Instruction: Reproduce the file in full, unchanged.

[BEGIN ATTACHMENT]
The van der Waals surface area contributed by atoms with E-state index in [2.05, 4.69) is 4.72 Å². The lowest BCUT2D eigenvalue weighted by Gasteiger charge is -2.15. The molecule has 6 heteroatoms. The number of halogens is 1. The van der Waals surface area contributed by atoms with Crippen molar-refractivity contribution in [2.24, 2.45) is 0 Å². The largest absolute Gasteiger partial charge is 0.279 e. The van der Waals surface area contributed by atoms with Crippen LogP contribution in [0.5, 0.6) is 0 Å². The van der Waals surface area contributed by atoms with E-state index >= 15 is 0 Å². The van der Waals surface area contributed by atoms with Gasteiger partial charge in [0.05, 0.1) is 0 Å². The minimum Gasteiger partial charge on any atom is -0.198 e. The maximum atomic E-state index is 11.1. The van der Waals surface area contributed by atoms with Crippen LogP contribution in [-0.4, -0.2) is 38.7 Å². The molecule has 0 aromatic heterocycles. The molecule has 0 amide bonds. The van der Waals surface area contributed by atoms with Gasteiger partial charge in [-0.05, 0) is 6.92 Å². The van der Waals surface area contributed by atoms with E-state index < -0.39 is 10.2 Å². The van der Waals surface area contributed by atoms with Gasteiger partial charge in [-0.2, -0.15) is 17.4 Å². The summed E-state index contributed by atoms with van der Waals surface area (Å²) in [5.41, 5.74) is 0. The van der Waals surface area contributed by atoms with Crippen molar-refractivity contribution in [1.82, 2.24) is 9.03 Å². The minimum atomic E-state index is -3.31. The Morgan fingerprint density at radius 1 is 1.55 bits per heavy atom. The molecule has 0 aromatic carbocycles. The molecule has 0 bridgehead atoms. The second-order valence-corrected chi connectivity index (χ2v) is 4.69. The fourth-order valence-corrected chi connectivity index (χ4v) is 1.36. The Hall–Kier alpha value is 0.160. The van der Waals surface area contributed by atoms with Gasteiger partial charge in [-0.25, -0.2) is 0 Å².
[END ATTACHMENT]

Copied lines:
The van der Waals surface area contributed by atoms with E-state index in [2.05, 4.69) is 4.72 Å². The lowest BCUT2D eigenvalue weighted by Gasteiger charge is -2.15. The molecule has 6 heteroatoms. The number of halogens is 1. The van der Waals surface area contributed by atoms with Crippen molar-refractivity contribution in [2.24, 2.45) is 0 Å². The largest absolute Gasteiger partial charge is 0.279 e. The van der Waals surface area contributed by atoms with Crippen LogP contribution in [0.5, 0.6) is 0 Å². The van der Waals surface area contributed by atoms with E-state index >= 15 is 0 Å². The van der Waals surface area contributed by atoms with Gasteiger partial charge in [0.05, 0.1) is 0 Å². The minimum Gasteiger partial charge on any atom is -0.198 e. The maximum atomic E-state index is 11.1. The van der Waals surface area contributed by atoms with Crippen LogP contribution in [-0.4, -0.2) is 38.7 Å². The molecule has 0 aromatic heterocycles. The molecule has 0 amide bonds. The van der Waals surface area contributed by atoms with Gasteiger partial charge in [-0.05, 0) is 6.92 Å². The van der Waals surface area contributed by atoms with E-state index < -0.39 is 10.2 Å². The van der Waals surface area contributed by atoms with Gasteiger partial charge in [-0.2, -0.15) is 17.4 Å². The summed E-state index contributed by atoms with van der Waals surface area (Å²) in [5.41, 5.74) is 0. The van der Waals surface area contributed by atoms with Crippen molar-refractivity contribution in [1.82, 2.24) is 9.03 Å². The minimum atomic E-state index is -3.31. The Morgan fingerprint density at radius 1 is 1.55 bits per heavy atom. The molecule has 0 aromatic carbocycles. The molecule has 0 bridgehead atoms. The second-order valence-corrected chi connectivity index (χ2v) is 4.69. The fourth-order valence-corrected chi connectivity index (χ4v) is 1.36. The Hall–Kier alpha value is 0.160. The van der Waals surface area contributed by atoms with Gasteiger partial charge in [-0.25, -0.2) is 0 Å².